The Swiss authorities are aiming to introduce electronic government on the internet to give the public more streamlined access to services.This content was published on November 4, 2001 - 14:10
An online discussion forum on the subject has been set up to allow political parties, organisations and individuals to submit opinions and suggestions for e-government.
The online forum runs until November 7, after which the government will begin building-up its online presence.
The government says it wants to exploit the benefits of having services online, with the main aim of informing citizens easily, involving them more directly in political processes, and providing direct access to federal offices.
A government strategy paper says "e-government aims to create more transparency and to boost peoples' confidence in the governmental procedures."
The Swiss government also stands to make substantial cost savings by enabling the public to get information, download forms and pay bills online.
Roughly half of Switzerland's population currently uses the Internet, with the numbers rising continuously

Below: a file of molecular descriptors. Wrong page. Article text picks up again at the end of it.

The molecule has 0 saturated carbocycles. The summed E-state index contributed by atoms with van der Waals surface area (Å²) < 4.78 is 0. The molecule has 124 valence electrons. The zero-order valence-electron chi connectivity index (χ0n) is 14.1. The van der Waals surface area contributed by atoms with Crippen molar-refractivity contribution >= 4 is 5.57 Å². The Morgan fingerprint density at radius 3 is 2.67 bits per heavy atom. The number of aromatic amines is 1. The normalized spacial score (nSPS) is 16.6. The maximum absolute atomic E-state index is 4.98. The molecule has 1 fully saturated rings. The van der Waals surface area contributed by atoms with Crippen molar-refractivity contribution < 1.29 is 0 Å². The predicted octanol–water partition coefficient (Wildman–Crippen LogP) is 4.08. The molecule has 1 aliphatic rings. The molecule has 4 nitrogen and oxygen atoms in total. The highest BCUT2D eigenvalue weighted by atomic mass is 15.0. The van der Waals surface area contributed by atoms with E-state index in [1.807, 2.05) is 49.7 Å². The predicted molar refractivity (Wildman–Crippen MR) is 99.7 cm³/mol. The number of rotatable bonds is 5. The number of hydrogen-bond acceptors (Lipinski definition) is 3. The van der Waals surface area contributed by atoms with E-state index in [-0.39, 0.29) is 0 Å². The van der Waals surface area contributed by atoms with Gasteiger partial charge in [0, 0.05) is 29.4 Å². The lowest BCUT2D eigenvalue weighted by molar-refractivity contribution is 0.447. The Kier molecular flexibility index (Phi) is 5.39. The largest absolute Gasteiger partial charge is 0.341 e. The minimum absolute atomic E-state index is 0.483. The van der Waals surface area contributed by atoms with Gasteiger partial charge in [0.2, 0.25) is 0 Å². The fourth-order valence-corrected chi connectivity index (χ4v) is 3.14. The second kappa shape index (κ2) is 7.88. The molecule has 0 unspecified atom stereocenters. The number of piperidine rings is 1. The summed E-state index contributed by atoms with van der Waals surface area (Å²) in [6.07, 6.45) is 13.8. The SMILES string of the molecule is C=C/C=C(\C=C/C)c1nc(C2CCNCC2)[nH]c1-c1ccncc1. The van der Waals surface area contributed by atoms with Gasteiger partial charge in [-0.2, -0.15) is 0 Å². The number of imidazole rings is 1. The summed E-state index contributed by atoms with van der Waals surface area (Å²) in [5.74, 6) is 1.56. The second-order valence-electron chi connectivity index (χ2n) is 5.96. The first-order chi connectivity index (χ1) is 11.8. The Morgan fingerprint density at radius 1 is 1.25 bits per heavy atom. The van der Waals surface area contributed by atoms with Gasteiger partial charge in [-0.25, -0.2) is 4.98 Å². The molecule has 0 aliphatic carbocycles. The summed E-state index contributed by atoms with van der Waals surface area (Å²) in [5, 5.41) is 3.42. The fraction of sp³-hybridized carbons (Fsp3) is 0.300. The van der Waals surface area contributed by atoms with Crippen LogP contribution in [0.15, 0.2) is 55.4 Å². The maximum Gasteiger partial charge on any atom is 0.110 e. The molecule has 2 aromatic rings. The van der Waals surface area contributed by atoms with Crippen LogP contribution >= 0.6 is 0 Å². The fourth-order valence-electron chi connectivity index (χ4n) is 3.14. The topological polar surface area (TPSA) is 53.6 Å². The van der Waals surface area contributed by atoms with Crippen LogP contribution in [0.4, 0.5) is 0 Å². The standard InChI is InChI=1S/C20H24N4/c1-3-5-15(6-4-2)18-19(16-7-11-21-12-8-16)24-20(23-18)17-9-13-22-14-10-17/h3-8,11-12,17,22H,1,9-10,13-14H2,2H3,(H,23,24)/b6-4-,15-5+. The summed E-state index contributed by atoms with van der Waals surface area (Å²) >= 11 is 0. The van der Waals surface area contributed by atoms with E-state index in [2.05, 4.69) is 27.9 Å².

One of the most important functions of the electronic initiative will be to enable expatriates to vote online. "Voting online is what will really be of greatest benefit to Swiss expats," says Alessia Radaelli of the Organisation for Swiss Expatriates.
The government initiative will be of great benefit to the Swiss expatriate community, as websites will take over administrative functions previously handled by consulates, such as queries relating to military service and social security.
Radaelli says "e-government will definitely make it easier for expatriates to get access to authorities." Websites will clarify the functions of numerous government offices.
The government says some technical hurdles still have to be overcome before the possibilities of e-government can be fully maximised. For instance, it is preparing to carry out tests to develop electronic signatures.
Another difficulty is how to make the websites user friendly, something problem which some other governments have failed to overcome.
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